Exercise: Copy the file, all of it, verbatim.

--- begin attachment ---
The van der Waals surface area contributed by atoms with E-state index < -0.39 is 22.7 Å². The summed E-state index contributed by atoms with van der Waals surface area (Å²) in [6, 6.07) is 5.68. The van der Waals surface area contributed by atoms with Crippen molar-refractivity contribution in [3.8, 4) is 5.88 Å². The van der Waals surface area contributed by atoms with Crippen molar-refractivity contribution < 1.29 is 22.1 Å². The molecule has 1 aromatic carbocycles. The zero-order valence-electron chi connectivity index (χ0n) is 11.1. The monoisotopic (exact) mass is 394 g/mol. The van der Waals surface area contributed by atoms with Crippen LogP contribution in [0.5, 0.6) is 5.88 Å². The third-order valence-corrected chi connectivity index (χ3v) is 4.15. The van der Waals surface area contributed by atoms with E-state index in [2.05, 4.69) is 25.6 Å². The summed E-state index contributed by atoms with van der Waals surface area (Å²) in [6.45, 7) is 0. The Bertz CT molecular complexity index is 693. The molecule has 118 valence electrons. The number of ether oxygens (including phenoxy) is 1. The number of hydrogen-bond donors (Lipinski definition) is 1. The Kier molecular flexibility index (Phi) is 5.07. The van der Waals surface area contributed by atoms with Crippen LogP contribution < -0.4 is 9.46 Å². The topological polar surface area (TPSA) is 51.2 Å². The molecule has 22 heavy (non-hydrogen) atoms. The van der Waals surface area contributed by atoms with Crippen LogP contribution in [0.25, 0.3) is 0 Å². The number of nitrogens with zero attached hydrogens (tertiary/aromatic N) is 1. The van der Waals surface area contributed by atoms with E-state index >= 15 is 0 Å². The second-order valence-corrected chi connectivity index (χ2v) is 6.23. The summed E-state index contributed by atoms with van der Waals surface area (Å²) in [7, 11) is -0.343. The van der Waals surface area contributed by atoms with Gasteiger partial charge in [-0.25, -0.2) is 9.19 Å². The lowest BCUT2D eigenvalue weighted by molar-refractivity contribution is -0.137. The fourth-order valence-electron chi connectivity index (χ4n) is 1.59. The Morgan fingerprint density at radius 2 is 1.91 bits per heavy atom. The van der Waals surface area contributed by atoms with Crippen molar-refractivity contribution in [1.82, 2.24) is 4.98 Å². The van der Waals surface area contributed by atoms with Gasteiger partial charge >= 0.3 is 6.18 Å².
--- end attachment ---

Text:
The van der Waals surface area contributed by atoms with E-state index < -0.39 is 22.7 Å². The summed E-state index contributed by atoms with van der Waals surface area (Å²) in [6, 6.07) is 5.68. The van der Waals surface area contributed by atoms with Crippen molar-refractivity contribution in [3.8, 4) is 5.88 Å². The van der Waals surface area contributed by atoms with Crippen molar-refractivity contribution < 1.29 is 22.1 Å². The molecule has 1 aromatic carbocycles. The zero-order valence-electron chi connectivity index (χ0n) is 11.1. The monoisotopic (exact) mass is 394 g/mol. The van der Waals surface area contributed by atoms with Crippen LogP contribution in [0.5, 0.6) is 5.88 Å². The third-order valence-corrected chi connectivity index (χ3v) is 4.15. The van der Waals surface area contributed by atoms with E-state index in [2.05, 4.69) is 25.6 Å². The summed E-state index contributed by atoms with van der Waals surface area (Å²) in [6.45, 7) is 0. The Bertz CT molecular complexity index is 693. The molecule has 118 valence electrons. The number of ether oxygens (including phenoxy) is 1. The number of hydrogen-bond donors (Lipinski definition) is 1. The Kier molecular flexibility index (Phi) is 5.07. The van der Waals surface area contributed by atoms with Crippen LogP contribution < -0.4 is 9.46 Å². The topological polar surface area (TPSA) is 51.2 Å². The molecule has 22 heavy (non-hydrogen) atoms. The van der Waals surface area contributed by atoms with Crippen LogP contribution in [0.25, 0.3) is 0 Å². The number of nitrogens with zero attached hydrogens (tertiary/aromatic N) is 1. The van der Waals surface area contributed by atoms with E-state index >= 15 is 0 Å². The second-order valence-corrected chi connectivity index (χ2v) is 6.23. The summed E-state index contributed by atoms with van der Waals surface area (Å²) in [7, 11) is -0.343. The van der Waals surface area contributed by atoms with Gasteiger partial charge in [-0.25, -0.2) is 9.19 Å². The lowest BCUT2D eigenvalue weighted by molar-refractivity contribution is -0.137. The fourth-order valence-electron chi connectivity index (χ4n) is 1.59. The Morgan fingerprint density at radius 2 is 1.91 bits per heavy atom. The van der Waals surface area contributed by atoms with Crippen molar-refractivity contribution in [1.82, 2.24) is 4.98 Å². The van der Waals surface area contributed by atoms with Gasteiger partial charge >= 0.3 is 6.18 Å².